A while ago I read this article http://mattgemmell.com/2012/08/05/managing-email-realistically/ by Matt Gemmell about email and I thought it provided a lot of good insights. After Sparrow was aqcuired by Google many other people who I respect started talking about email as well. I've also thought a lot about email, and how to manage it, so reading those articles prompted me to share some of my own thoughts on email.
I get a lot of email. I probably don't get as much as some people, but it's a good size load. I get between 50-100 emails per day from various teams and projects I work on, from friends and family members, and from various mailing lists at work. It would be easy to get overwhelmed by this load but there's one basic assumption that helps me use it to stay informed while enabling myself to remain productive.
Messages have a shelf life of 24 hours. I want all of the email I receive on a given day to be marked as read that same day. When I go to sleep I want for my inbox to read zero. The first thing some people will say upon reading that is "if you subscribe to that logic all you'll be doing is reading email!". I disagree. I think it's possible to keep your inbox empty without harming the rest of your work. In addition, I think that keeping your inbox lean enables you to better spot the messages that are actually important so that you can be prepared to respond to them.
Consider this. If you don't have time to respond to a message you received this morning today, why do you think you will have time to respond tomorrow? My premise, and the key to the above assumption, is that if a message isn't important enough to respond to today, then it's not important enough to respond to tomorrow. If its not important, then I don't want to waste time with it, and so it's marked as read and that's that. I don't archive my messages, I've never seen a reason to. I just mark them as read and move on.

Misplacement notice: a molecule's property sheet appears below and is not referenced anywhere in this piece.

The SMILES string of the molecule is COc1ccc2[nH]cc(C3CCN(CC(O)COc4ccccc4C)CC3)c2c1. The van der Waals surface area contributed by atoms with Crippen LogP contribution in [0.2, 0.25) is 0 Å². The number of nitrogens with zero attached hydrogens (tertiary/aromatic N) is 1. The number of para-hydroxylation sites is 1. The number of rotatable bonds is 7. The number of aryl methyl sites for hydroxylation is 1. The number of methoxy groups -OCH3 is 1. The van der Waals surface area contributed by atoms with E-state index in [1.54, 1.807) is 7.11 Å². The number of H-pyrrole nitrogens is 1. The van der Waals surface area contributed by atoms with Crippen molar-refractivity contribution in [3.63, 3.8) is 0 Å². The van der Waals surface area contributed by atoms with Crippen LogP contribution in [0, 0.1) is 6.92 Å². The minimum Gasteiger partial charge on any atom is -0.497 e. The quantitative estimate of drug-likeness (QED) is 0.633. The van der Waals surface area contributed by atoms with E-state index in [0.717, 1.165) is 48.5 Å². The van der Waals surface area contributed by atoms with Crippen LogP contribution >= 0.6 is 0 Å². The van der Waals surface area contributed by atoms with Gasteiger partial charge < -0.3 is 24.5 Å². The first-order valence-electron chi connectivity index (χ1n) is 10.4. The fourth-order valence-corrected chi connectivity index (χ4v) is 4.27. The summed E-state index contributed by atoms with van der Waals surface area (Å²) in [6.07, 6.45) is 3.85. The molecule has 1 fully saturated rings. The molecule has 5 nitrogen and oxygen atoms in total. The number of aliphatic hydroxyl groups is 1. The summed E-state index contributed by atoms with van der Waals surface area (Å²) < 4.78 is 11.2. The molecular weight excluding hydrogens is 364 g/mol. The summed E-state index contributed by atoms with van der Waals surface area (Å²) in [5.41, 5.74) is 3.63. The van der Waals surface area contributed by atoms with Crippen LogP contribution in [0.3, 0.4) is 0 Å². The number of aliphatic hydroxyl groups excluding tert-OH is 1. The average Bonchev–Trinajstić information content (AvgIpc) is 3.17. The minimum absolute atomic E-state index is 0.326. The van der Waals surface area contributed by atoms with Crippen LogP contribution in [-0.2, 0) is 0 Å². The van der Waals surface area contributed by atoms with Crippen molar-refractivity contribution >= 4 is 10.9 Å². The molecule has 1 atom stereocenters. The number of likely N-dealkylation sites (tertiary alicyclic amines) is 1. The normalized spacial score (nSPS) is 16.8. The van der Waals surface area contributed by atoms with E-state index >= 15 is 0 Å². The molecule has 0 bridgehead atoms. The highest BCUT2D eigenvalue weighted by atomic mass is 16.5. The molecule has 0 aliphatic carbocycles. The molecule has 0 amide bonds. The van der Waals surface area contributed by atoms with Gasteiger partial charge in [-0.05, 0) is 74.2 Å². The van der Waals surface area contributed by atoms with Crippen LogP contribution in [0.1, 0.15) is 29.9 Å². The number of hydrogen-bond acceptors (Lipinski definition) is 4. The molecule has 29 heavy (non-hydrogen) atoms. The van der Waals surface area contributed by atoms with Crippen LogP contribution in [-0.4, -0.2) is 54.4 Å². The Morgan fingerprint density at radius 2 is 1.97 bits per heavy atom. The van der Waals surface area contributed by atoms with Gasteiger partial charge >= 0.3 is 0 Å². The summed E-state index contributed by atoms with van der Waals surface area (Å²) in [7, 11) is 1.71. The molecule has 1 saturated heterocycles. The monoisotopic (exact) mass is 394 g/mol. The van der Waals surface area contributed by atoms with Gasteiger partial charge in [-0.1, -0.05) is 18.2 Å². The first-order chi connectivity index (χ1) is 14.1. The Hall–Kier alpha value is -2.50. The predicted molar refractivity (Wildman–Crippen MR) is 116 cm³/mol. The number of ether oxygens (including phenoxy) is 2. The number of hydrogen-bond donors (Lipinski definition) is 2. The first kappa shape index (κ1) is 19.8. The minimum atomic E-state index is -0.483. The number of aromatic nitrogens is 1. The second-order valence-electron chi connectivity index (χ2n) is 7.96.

Triage is certainly a good way to handle email. I see four categories of email message importance.
Junk. LinkedIn messages, Facebook, travel promos. All of these are completely and safely ignored.
Informative. These are messages that may not be directed at you, but that should at least be skimmed to see if they contain information relevant to you. This is probably 3/4 of the mail I get. These messages are typically easy to handle. I give myself about a minute to lance at them, mark them as read, and move on with what I was doing. These messages are still valuable for keeping abreast of situations you should be aware of.
Directed. These are the messages that are directed directly at you, where someone is generally asking you a question. These are easy to handle too: answer them immediately. Being polite is so important for building strong relationships with people, and promptly answering an email from someone you know or work with is just the polite thing to do. There are certainly cases where this isn't practical. For example, prominent bloggers and Internet celebrities get hundreds of personal emails a day from people they don't know. Sadly it's not practical for them to answer those, and that's fine. If they can't answer them in one day, they should still mark these messages as read and move on. Taking the time required to respond to those emails would obviate the reasons those people emailed them in the first place.
General. These are discussion messages, typically where the topic is interesting, but that maybe you don't have something to say immediately but would like to think about and contribute to later. These are harder to handle. Generally I leave these marked as read until I'm ready to reply. This may violate my 24hour rule sometimes, but I am ok with it in this circumstance.
That's my strategy for managing my email inbox. I don't feel like managing email is a hindrance to my work. My strategy fits perfectly fine within my work flow. As far as software, I use Apple Mail on my Mac, iPhone, and iPad. It suits my needs well.
I do have some final thoughts on replying to email. The assumption I make here is that too much communication is better than too little. If I think a message is worth replying to then I always try to reply to it. I'll happily let the recipient decide if my response is worth reading. I do try to make my replies clear and short to be respectful of other people's time, but I would always rather give someone information than leave them wishing for information that they don't have.
I also think its important to thank people. If someone sends me something I need or responds to one of my messages, I always try to thank them. Being polite is important, and being thankful is a great way to be polite. Thanks for reading :)